Roy Radner, professor of Economics at the University of California at Berkeley and a visiting professor in the Economics Department this year helps fill the department's need for a prominent statistically-oriented professor, several sources in the Economics Department said yesterday.
Radner's work on theory, which deals, in part, with how organizations should channel and use data, stands at the fore of contemporary microeconomic theory, Elizabeth Allison, associate professor of Economics, said yesterday.
Radner accepted the department's offer last spring of the Taussig Professor of Economics chair, which funds one year of research with only limited teaching obligations.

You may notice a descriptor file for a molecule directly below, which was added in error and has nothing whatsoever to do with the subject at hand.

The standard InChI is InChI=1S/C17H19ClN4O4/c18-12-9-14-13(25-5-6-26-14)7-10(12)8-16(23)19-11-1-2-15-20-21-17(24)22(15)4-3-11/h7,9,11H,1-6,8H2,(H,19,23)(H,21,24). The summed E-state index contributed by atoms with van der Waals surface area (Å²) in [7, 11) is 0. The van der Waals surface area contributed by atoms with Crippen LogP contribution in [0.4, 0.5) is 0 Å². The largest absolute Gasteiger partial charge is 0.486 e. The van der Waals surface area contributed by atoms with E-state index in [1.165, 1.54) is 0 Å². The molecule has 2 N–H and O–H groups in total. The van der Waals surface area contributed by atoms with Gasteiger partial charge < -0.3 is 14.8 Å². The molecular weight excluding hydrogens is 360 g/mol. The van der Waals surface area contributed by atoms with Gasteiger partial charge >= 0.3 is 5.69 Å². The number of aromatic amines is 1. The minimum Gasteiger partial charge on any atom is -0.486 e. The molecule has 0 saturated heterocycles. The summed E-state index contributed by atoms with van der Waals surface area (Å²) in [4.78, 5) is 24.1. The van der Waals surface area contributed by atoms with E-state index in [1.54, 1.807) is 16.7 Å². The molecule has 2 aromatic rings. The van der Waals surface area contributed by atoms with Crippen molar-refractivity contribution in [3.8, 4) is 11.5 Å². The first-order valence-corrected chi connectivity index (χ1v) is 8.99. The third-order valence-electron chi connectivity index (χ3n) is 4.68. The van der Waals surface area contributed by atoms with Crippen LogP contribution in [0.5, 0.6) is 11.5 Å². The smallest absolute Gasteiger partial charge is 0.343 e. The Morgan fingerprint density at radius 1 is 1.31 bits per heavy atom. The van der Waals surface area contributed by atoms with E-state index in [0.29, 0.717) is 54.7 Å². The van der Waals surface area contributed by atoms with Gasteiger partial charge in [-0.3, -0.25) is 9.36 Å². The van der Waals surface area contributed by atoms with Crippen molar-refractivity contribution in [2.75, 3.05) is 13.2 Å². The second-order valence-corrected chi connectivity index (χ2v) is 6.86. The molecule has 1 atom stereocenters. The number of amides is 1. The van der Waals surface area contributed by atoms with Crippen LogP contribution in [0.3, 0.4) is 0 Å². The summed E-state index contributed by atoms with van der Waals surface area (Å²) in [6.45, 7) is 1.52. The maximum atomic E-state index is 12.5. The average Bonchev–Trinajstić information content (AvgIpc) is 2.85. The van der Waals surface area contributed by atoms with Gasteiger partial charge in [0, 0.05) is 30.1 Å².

His decision to come to Harvard was particularly welcome this year because he can help fill the gap left by Kenneth J. Arrow, professor of Economics, who is on leave this year, Dwight Perkins, chairman of the Economics Department, said yesterday.
Although several instructors in the Economics Department said Harvard would like to offer a position to Radner, both Perkins and Radner said there are currently no plans for Radner to remain here after his appointment expires.
Bent Hansen, chairman of the Economics Department at Berkeley, said yesterday that Radner has a one-year leave of absence, adding that Radners colleagues at Berkeley "certainly hope he will come back."
Radner plans to begin his research at Harvard with "a criticism of the textbook picture of economic man as a rational thinker," he said. Building on work of political scientist Herbert Sinon, Radner said he hopes to develop mathematical models of how people actually behave in complex economic situations.
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